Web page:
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Investment Q&A

Not investment advice or solicitation to buy/sell securities. Do your own due diligence and/or consult an advisor.

Q: How would you rank these two groups of ETF’s for future investment returns, where the best is listed first. European ETF’s VE, ZEQ, FEZ, & XEU. Emerging market ETF’s VEE, XIN, and ZDI. In the two groups if there is a better ETF in i5Reseach opinion, please add it to the list. Please correct the list if I have incorrectly categorized an ETF. Also what percentage of a portfolio should be invested outside of North America. Thanks … Cal

Read Answer Asked by cal on July 08, 2021

Q: This is a list of the ETF's in my portfolio, (I have omitted the fixed income ETF's that comprise of about 20%).

Do you see any issues with the selection? Any overlap? Perhaps there are better alternatives than the ones chosen.

Thanks for the great service.

Read Answer Asked by Robert on June 30, 2021

Q: Thank-you for your great service. The improvements to the site are excellent.

My wife and I are value/income investors, currently focussed primarily on the Canadian Market. We had started our portfolio in early 2020 - and felt that the exchange rate was prohibitive to buy US stocks. Also, with the “Covid Crash” and trying to “learn the market” (more like drinking from a fire hose) we thought it best to focus on companies we knew (Country bias). We have done very well, in a very large part to the 5i community, and have built up a diversified portfolio of 36 holdings (including 2 ETF’s); paying six figures in dividends.

We are about a year from retirement and we have started to diversify more geographically and are looking primarily at ETF’s to achieve this. While the exchange rate is much better, the US now looks expensive to us, so we are looking to focus on the developed International markets. While ETF’s are lower risk, the broad array of options makes our heads spin. If this question is too long, please feel free to edit/omit the above paragraphs.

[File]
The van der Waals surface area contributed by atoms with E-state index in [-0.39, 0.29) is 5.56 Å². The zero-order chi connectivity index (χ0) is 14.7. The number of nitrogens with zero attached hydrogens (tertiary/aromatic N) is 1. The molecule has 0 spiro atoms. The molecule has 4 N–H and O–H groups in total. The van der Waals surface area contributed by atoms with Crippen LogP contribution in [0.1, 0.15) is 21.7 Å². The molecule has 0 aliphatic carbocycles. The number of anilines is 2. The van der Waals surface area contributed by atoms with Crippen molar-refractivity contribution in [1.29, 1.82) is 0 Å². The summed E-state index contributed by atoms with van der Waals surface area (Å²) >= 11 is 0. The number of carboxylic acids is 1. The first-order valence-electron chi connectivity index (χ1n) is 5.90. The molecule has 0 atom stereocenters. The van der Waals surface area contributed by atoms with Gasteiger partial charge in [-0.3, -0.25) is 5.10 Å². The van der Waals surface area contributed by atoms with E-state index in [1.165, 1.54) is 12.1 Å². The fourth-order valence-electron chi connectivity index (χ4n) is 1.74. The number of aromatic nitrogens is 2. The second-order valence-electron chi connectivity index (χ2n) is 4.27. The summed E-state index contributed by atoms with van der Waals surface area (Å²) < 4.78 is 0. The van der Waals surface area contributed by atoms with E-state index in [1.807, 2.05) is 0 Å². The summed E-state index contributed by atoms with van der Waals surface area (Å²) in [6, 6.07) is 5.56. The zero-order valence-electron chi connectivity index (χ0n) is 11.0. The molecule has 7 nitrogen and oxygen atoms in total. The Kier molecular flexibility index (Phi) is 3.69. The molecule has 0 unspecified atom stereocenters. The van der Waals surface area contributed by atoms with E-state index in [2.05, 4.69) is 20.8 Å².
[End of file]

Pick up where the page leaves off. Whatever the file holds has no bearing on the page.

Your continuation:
We have a few questions around ETF’s. Please deduct as necessary. We have read all the 5i Questions and viewed the “Fact Sheets” with the ETF’s mentioned below, as homework, and would appreciate your advice.

1. I like the idea of utilizing covered call EFT’s to help offset some of the lower yields (and potentially underperformance during a market turndown) in some of our growthier positions. For example we have a 1.5% position in LIFE (Evolve Global Healthcare CC Hedged), to help balance out SIS’s lower dividend. What percentage of a portfolio should be covered calls before it starts adversely impacting portfolio returns?

2. We also hold a 2.25% position in ZWE (BMO Europe High Dividend CC Hedged) and are looking to add either a 2.25% in PID (Purpose International Dividend) or ZDI (BMO International Dividend) which offer a decent dividend, and potentially more growth. PID currently pays a higher dividend, and we like that no one company has no more than a 2% weighting. Which of the two would you recommend, or are there other ETF’s you would suggest?

We have considered the impact to our sector weights with the above (as best we can) and will be upgrading to Portfolio Analytics to better allocate these. As we move to increase our weightings in ETF’s this will be extremely helpful.

Thank-you!

Read Answer Asked by Cory on June 25, 2021

Q: I’m 71 years old. As I get older I’ve tried to simplify my portfolio, going from about 50 stocks years ago, to my current portfolio of about 16 stocks, 3 ETFs and 15% cash.
I am a subscriber to your Portfolio Tracking and Analysis service and I’m told I need to make changes to reach a suggested asset allocation and portfolio diversification. Right now I’m tech, utilities and financial services heavy.

Here’s what I’d like to do:
The following set up gives me an allocation of 70% equities, 20 % bonds and 7% cash. I’m comfortable with this and have gone through many 20 and 30% corrections in the past 30 years without too much despair.

In my Canadian cash account I’d have CDZ, FTS, AQN.
Locked in RSP (LIRA) I would have AAPL, ZSP, ZEM.
Unlocked RIF I ‘d have CLF, ZAG.
TFSA would have QQQ, ZEM, ZDI, CSU, TOI, SIS.
I’d like cash around 8% of portfolio.

I’m wondering if I have my portfolio diversification covered and if the right stocks or ETFs are in the appropriate accounts for best tax efficiencies?
Your input would really be helpful.
Thanks
Frank

Read Answer Asked by Frank on June 10, 2021

Q: Good morning,

I am considering increasing my international exposure as per portfolio analytics and am stumped between ZDI and PID. Both hold a lot of the same investments. In fact 31 of the ZDI stocks are the same as PID holdings are the same, although not in equal proportion (roughly 44% ZDI to 34% PID - mostly due to fact that the PID strategy is close to equal weight investments). My current positions in both funds are 5% and 3.75%. I am looking at increasing either or combining. I also have a 4.75 % position in QEF which I feel is sufficient since I am not yet convinces ESG is the way to go.